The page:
Antenatal expressing is always done by hand, 2-3 times per day from 36 weeks or as advised by your midwife/doctor. It works best if your breasts are warm, so after a shower is ideal. You can expect to get nothing or a couple of mls, every woman is different, and it does not prove how much milk you will make after the baby is born. Most women will find they can get a little bit more with practice and time. You will not 'run out' of colostrum and you cannot make your milk come in while you are pregnant.
If you experience any cramping pain stop expressing unless you are close to your due date or you have a planned caesarean section. If it does not go away call your midwife or birthing unit at the hospital. There should be no change to your baby's movements.
For more information - https://www.breastfeeding.asn.au/bfinfo/antenatal-expression-colostrum
After the baby is born - hand expressing is a useful skill after your baby is born too. You will be shown how to do this by the midwives. If your baby cannot attach, is premature or unwell, or your breasts are too full, hand expressing is a gentle way to remove colostrum and breast milk. You could express just a little or a whole feed, depending on the reason.
Technique - wash hands and find a comfortable position. Gently stroke you breast lightly towards the nipple, around the whole breast. Place your thumb and forefinger opposite each other, 2-3cm back from the nipple and push back into the breast. Press your fingers towards each other, firmly but not so as to cause pain, then release and repeat until you have small beads of colostrum or until you have a let down if your milk is already in (after baby is born). Continue this pattern and collect the milk in a clean container. Store the milk in the fridge or freezer until needed.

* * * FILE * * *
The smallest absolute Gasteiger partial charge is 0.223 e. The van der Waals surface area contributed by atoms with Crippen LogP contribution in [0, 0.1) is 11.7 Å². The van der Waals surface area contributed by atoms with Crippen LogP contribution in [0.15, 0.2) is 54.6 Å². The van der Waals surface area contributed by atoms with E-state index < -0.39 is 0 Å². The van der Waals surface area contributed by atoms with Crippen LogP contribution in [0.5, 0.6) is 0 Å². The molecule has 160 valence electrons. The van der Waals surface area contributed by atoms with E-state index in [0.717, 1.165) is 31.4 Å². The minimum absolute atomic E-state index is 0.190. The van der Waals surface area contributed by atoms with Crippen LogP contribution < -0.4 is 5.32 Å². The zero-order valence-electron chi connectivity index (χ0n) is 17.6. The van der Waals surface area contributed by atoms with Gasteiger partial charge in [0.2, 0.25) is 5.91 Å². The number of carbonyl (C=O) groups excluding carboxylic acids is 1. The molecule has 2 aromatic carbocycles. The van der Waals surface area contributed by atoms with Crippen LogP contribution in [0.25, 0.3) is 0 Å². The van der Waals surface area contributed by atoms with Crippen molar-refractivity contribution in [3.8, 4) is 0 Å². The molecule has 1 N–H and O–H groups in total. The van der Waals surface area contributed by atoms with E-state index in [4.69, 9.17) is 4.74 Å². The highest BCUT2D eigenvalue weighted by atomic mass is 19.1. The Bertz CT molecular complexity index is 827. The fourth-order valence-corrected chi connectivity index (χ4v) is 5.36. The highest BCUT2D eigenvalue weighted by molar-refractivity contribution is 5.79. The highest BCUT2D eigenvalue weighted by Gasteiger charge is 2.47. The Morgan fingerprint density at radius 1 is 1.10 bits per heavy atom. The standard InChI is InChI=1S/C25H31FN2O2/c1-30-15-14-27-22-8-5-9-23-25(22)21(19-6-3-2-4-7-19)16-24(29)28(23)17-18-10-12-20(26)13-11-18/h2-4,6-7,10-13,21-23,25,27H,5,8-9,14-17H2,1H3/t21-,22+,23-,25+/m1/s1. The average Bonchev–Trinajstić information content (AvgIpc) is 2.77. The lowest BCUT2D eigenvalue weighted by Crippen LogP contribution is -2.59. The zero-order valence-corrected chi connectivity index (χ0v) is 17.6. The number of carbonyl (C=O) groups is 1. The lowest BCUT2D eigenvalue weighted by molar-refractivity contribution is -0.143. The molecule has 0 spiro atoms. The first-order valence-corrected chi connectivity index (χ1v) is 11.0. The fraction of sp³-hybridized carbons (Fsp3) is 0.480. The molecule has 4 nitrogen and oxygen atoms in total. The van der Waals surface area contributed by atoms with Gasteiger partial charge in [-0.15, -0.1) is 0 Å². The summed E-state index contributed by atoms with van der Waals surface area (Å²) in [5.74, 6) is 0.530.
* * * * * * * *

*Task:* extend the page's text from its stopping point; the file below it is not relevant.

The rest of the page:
This video shows you how to express colostrum/early milk (both before and after baby)-
This video shows you how to hand express with a full milk supply -
Storing - please refer to the Australian Breastfeeding Association website - https://www.breastfeeding.asn.au/bf-info/breastfeeding-and-work/expressing-and-storing-breastmilk
Please talk to your midwife if you have any more questions about hand expressing.
- It is important to be safe when taking medications during pregnancy and breastfeeding. This can include those the doctor prescribes, over the counter, or herbal supplements.
- Women are sometimes incorrectly told they cannot breastfeed because of a medication
- Getting the right advice is important. You may be able to continue without a problem, or change the way you take the medication. Sometimes there is a different medication you could try that is safer
- Most medications are safe in breastfeeding
- To be sure, you or your doctor can contact Mothersafe. This a service for pregnant and breastfeeding women and medications - Phone: 9382 6539 (Sydney Metropolitan Area) Phone: 1800 647 848 (Non-Metropolitan Area)
- The Mothersafe website also has fact sheets on common medications and drugs including alcohol - https://www.seslhd.health.nsw.gov.au/royal-hospital-for-women/services-clinics/directory/mothersafe/factsheets
- The Australian Breastfeeding Association also has information on their website - https://www.breastfeeding.asn.au/
- The Lactmed database also has information on medications and chemicals for breastfeeding women for you or your health professional - https://www.ncbi.nlm.nih.gov/books/NBK501922/
- These are all free services